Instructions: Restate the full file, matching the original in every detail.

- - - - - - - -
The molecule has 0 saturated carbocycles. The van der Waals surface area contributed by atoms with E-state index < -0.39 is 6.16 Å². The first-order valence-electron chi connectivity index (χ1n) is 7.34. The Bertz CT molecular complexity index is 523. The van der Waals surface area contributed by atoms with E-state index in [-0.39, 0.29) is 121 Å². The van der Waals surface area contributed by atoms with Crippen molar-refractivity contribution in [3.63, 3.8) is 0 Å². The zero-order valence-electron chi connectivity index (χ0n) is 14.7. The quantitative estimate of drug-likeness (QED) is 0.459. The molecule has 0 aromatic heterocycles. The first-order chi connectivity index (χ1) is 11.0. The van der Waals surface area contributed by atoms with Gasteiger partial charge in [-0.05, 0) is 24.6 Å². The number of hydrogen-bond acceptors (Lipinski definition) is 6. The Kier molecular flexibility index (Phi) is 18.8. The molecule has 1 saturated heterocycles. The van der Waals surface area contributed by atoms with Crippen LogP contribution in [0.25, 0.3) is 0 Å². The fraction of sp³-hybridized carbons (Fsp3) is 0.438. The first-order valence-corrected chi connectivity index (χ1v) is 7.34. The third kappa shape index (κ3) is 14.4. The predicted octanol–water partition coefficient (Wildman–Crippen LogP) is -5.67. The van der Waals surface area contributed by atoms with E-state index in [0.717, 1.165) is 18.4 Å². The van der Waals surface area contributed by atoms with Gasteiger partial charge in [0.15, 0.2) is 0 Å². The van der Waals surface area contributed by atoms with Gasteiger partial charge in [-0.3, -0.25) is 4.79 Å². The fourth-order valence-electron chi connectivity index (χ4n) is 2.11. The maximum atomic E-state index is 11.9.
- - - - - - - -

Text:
The molecule has 0 saturated carbocycles. The van der Waals surface area contributed by atoms with E-state index < -0.39 is 6.16 Å². The first-order valence-electron chi connectivity index (χ1n) is 7.34. The Bertz CT molecular complexity index is 523. The van der Waals surface area contributed by atoms with E-state index in [-0.39, 0.29) is 121 Å². The van der Waals surface area contributed by atoms with Crippen molar-refractivity contribution in [3.63, 3.8) is 0 Å². The zero-order valence-electron chi connectivity index (χ0n) is 14.7. The quantitative estimate of drug-likeness (QED) is 0.459. The molecule has 0 aromatic heterocycles. The first-order chi connectivity index (χ1) is 11.0. The van der Waals surface area contributed by atoms with Gasteiger partial charge in [-0.05, 0) is 24.6 Å². The number of hydrogen-bond acceptors (Lipinski definition) is 6. The Kier molecular flexibility index (Phi) is 18.8. The molecule has 1 saturated heterocycles. The van der Waals surface area contributed by atoms with Crippen LogP contribution in [0.25, 0.3) is 0 Å². The fraction of sp³-hybridized carbons (Fsp3) is 0.438. The first-order valence-corrected chi connectivity index (χ1v) is 7.34. The third kappa shape index (κ3) is 14.4. The predicted octanol–water partition coefficient (Wildman–Crippen LogP) is -5.67. The van der Waals surface area contributed by atoms with E-state index in [0.717, 1.165) is 18.4 Å². The van der Waals surface area contributed by atoms with Gasteiger partial charge in [0.15, 0.2) is 0 Å². The van der Waals surface area contributed by atoms with Gasteiger partial charge in [-0.3, -0.25) is 4.79 Å². The fourth-order valence-electron chi connectivity index (χ4n) is 2.11. The maximum atomic E-state index is 11.9.